IFRC at #GPDRR2019: ‘Let’s be climate smart and risk informed in all we do’

IFRC at #GPDRR2019: ‘Let’s be climate smart and risk informed in all we do’
17 May 2019

The week-long Global Platform for Disaster Risk Reduction, hosted by the Swiss government in Geneva and organized by UNDRR, closed today with a warning that not enough countries are putting strategies in place to prevent disasters and reduce current losses from disaster.

The Director-General of the Swiss Agency for Development and Cooperation, Manuel Sager, giving the chair’s summary, told the closing ceremony that “the current pace of implementation [of the Sendai agreement] is not fast enough”, adding that “risk-informed investment and development decisions are still the exception rather than the rule”.

The UN Secretary-General’s Special Representative for Disaster Risk Reduction, Mami Mizutori, said: “This has been a week where pathways to exclusion have been fully explored because inclusion does matter if we are to achieve the Sendai targets and reduce the numbers of people affected by disasters in the same way that progress has been made on reducing mortality.”

Ms Mizutori said the 2019 Global Assessment Report on Disaster Risk Reduction, launched during the global platform, included “a clear message that risk is more deeply embedded in the world around us than we previously realized”.

Local impact

In his own official statement at the global platform yesterday, IFRC Secretary General Elhadj As Sy (photo) said that for the building of “a safe and resilient world”, four steps were essential.

“Collectively we need to prioritize the most vulnerable people,” he argued, ensure that global commitments translate into local impact, and strengthen early warning for early action, while governments and donors needed to adopt “a coordinated approach to development, disaster risk reduction and climate adaptation, in laws, policies and planning as well as investments and programming”.

Mr Sy told the global platform audience: “We know that advances in science, technology and coordination allow us to act before crisis occurs, and we all need to act to together to scale up systems for early warning early action and preparedness for response.”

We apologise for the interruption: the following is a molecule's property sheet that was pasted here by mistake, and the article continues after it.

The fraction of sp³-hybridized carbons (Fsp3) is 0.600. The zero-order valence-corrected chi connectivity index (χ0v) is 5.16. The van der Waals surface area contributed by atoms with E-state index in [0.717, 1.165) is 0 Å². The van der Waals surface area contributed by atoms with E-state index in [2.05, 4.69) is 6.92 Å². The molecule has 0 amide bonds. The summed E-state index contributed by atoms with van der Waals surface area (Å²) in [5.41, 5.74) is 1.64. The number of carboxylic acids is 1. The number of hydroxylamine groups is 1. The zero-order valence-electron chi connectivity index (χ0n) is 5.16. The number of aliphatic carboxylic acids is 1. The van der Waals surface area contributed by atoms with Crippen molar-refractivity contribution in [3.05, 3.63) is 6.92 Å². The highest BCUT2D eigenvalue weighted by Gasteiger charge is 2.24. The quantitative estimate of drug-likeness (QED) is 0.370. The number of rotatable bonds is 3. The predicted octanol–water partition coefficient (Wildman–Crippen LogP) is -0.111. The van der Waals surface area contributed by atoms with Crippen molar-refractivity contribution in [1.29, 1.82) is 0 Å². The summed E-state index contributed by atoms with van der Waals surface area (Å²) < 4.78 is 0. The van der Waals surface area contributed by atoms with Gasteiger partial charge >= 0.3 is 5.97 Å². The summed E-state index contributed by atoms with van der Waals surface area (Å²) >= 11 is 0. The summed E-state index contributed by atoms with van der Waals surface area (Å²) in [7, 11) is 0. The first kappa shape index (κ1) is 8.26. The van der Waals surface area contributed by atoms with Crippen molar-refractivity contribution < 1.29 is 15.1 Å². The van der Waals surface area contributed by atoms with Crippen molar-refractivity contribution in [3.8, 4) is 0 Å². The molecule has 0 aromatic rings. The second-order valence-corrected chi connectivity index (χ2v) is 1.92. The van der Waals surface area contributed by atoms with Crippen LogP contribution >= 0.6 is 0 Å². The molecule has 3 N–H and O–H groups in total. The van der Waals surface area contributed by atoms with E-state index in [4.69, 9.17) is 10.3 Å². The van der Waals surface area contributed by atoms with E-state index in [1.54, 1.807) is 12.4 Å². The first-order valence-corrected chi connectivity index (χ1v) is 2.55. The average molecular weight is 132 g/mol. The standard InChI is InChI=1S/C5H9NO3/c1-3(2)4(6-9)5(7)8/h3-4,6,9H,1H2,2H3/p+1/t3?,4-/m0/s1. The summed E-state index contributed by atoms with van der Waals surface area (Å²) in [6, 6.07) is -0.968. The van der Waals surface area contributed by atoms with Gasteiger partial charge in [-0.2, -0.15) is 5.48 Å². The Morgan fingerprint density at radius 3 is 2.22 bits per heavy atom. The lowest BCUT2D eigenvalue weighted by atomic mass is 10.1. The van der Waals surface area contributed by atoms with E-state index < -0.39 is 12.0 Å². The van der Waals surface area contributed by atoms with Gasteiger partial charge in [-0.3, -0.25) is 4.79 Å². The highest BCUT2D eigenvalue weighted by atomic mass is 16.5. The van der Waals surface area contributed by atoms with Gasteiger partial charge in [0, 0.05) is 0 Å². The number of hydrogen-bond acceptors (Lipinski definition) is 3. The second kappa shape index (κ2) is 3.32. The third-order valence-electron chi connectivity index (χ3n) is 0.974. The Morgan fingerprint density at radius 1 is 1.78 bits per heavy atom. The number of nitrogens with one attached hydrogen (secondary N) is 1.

He urged governments and donors to expand such work, adding that he was proud to have the support of the German government and Red Cross for forecast-based financing within the IFRC network.

Mr Sy concluded: “Let us be climate smart and risk informed in all we do.”

‘Multiple dividends’

The introduction to a global platform side-event on Wednesday entitled Cracking the nut: unlocking the dividends of investments in early action, organized by the Climate Centre and forecast-based financing partners WFP, noted that FbF has “grown exponentially in recent years, with at least 30 countries developing early warning early action systems”.

The session aimed at “a solutions-oriented dialogue around the multiple dividends arising from investments in early action, challenges and opportunities, and practical next steps.

“We will crack the nut of understanding incentives to make early action scalable and effective.”

Speakers included Bärbel Kofler, the German government’s Commissioner for Human Rights Policy and Humanitarian Assistance, and Md. Mohsin, Additional Secretary at the Ministry of Disaster Management and Relief in Bangladesh – an original FbF pilot-country.

IFRC Under Secretary General Jemilah Mahmood, meanwhile, told a special global networking event that she was “absolutely delighted” to be joining the advisory group of the Partners for Resilience alliance.

She affirmed that a key IFRC priority was to ensure that global vision and ambition “is actually going to translate into local action and impact”.

‘Kinetic sculpture’

The Wednesday evening event – We bend, we do not break – was named after a new report from CARE Nederland, released to coincide with it, that illustrates how the PfR agency and its local partners in six programme countries have helped communities become more resilient.   

Jointly organized by PfR, the IFRC, the Partnership for Environment and Disaster Risk Reduction Network, and the Nature Conservancy, it drew around 100 participants to discuss the future of integrated resilience-building (see PfR recommendations to the global platform).

Climate Centre engagement this week in Geneva included sessions on the use of games and humour for raising awareness, and a “kinetic sculpture” demonstrating the value of early warning.

On Monday Professor Van Aalst moderated a side-event at the Multi-Hazard Early Warning Conference organized by the World Meteorological Organization – one of the official preparatory events for the global platform.

IFRC Secretary General Elhadj As Sy at a global platform high-level dialogue yesterday: Leaving no one behind – investing in local action and empowering those more at risk. (Photo: Antoine Tardy/UNDRR)